Research for the project to continue mapping the genome of lab mice will all be conducted in Maine.

The National Institutes of Health will award a total of $28.3 million to The Jackson Laboratory in Bar Harbor over five years to fund phase two of a genome-mapping project involving lab mice.

All of the work will be conducted in Maine, Jackson spokeswoman Joyce Peterson said Thursday.

Jackson professor and Janeway Distinguished Chair Robert Braun is the principal investigator on the research project, known as the Knockout Mouse Production and Phenotyping Project, along with co-investigators Stephen Murray and Karen Svenson.

“Mice and humans share approximately 20,000 genes, but scientists have little or no data for more than half of these genes,” Braun said in a news release.

Scientists around the world have been working together since 2006 to generate a targeted “knockout” mutation for every gene in the mouse genome, he said. “Deleting individual genes in this way provides valuable clues to the genes’ function.”


Jackson and two other NIH-funded centers are part of a worldwide effort, the International Mouse Phenotyping Consortium, to genetically and systematically determine the function of every mammalian gene, one gene at a time, Braun said.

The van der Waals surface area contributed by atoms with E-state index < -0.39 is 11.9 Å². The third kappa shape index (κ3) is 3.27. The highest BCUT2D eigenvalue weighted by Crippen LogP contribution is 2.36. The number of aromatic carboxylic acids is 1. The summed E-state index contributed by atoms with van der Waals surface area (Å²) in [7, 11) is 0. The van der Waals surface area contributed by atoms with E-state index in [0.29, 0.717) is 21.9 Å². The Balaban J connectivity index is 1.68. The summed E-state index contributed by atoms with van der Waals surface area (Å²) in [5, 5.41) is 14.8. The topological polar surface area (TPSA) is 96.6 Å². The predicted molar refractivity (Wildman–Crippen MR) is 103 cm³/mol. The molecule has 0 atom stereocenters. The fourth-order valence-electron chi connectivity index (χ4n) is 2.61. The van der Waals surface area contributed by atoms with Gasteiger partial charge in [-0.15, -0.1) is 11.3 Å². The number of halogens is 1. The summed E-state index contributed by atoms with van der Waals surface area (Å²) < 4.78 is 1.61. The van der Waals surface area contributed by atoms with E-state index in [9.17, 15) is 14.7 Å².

The consortium is engaged in the immense task of producing and collecting physiological data from the mice. Mouse models of genes with common functionality between mice and humans can lead to new models of human disease, which are useful for drug screening, preclinical studies and deeper understanding of biological and disease mechanisms, according to the release.

Under the new grant, the laboratory will take advantage of powerful new gene editing technology to generate, breed, cryopreserve and clinically assess the health and well-being of 1,000 lines of mice, the release said. The research team will work with the scientific community to select genes of exceptional interest, genes for which little is presently known, and genes predicted to function in select pathways, it said.

For each of the new mouse lines, Jackson researchers will assess body weight and composition, metabolic and physiological parameters, and behavioral and cognitive function at several age points, and make both the mice and the resulting data available to the worldwide scientific community prior to publication.

The Jackson Laboratory is an independent, nonprofit biomedical research institution based in Bar Harbor with a National Cancer Institute- designated cancer center in Sacramento, California, and a genomic medicine institute in Farmington, Connecticut. It employs 1,800 staff members.

J. Craig Anderson can be contacted at 791-6390 or at:

Twitter: @jcraiganderson

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